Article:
- PRO TIP: Leave some un-baked sealed air-tight in the fridge or freezer and bake over the next few days whenever you want them fresh. If frozen, just add a few mins to baking time.
Additional info and alternatives
Bread flour can be replaced with plain flour. The difference will be negligible, but the bread flour has a higher gluten content, and consequently a more satisfying chew.
Granulated sugar is simply cheaper than finer sugars, but alternative sugars should be fine. Can you swap it with syrups like agave or maple? Or what about low sugar sweeteners? Possibly but it might ruin the chemistry -> let me know if you decide to experiment.
Soya milk has good fat and protein content similar to dairy making it an ideal replacement, but you may be able to get away with other milks.
Vegan butter can of course be replaced with dairy if that’s not you’re not that way inclined. I wouldn’t swap it for any other vegan fats though, because the vegan butters have been developed specifically to replicate dairy, especially in cooking so their mix ratio is important.
Aquafaba can be swapped with an egg, again for a non-vegan version. There are also other vegan egg options that you can now buy straight off the shelf or make your own such as flax seed or chia seed “eggs”, which use the water like chic pea water makes aquafaba.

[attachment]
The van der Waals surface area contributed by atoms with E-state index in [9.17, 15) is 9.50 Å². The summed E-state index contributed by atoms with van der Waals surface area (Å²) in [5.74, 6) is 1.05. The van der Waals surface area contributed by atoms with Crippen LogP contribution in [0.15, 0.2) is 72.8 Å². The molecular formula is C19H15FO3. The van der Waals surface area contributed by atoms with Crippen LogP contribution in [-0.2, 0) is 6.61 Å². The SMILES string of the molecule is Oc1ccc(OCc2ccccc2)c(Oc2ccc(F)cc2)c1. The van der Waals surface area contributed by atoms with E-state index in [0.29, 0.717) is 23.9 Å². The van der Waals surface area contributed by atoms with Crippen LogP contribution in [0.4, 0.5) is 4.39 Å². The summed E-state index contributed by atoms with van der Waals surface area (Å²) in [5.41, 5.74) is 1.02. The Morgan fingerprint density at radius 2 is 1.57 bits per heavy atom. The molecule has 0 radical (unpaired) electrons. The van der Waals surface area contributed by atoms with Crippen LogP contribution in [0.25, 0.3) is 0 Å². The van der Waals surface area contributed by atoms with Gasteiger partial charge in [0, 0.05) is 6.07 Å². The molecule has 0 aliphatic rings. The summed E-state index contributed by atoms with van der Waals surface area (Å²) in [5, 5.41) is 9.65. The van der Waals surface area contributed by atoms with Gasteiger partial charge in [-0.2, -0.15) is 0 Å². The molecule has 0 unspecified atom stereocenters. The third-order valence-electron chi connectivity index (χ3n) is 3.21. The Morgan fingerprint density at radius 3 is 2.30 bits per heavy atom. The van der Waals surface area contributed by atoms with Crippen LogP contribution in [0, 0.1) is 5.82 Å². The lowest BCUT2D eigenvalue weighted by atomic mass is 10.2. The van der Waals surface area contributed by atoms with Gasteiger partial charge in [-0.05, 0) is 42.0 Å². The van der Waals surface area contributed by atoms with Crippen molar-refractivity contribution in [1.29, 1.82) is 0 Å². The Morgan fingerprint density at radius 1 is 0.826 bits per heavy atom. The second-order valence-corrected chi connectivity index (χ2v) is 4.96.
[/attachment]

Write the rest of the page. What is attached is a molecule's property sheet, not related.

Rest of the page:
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The almond paste is essentially the most expensive component of this recipe, so if you’re not a fan of almonds or you simply love croissants plain, then try baking plain, and add your own spreads or toppings post-bake. I have seen videos on how to make your own vegan butter which may save some cost if you can afford the additional time to experiment with it.
Nutrition tbc, however note this is not a health kick recipe. It’s just a light snack to compliment your Sunday morning coffee. Experiment with marginally bigger or smaller croissants depending on your requirements and oven (oven used in this example is a capable modern electric fan -> fairly well distributed heat).
These superb croissants are Amy cakery’s adaptation of the classic French pastry, but I added almond crème (and made it vegan), because I always get them at cafes. You can thank Chris over at café sucre farine, for the almond crème recipe, which I love, but careful not to overdo it on the inside layer otherwise it will ooze out when you bake it (and burn).
However the original croissant recipe itself was from the Alex the French guy, who has an amazing series of videos on how to create the absolutely perfect croissant. He goes very in depth into the technicalities, chemistry, maths, industrial tools used, upmost quality of ingredients and even trials in a Parisian bakery.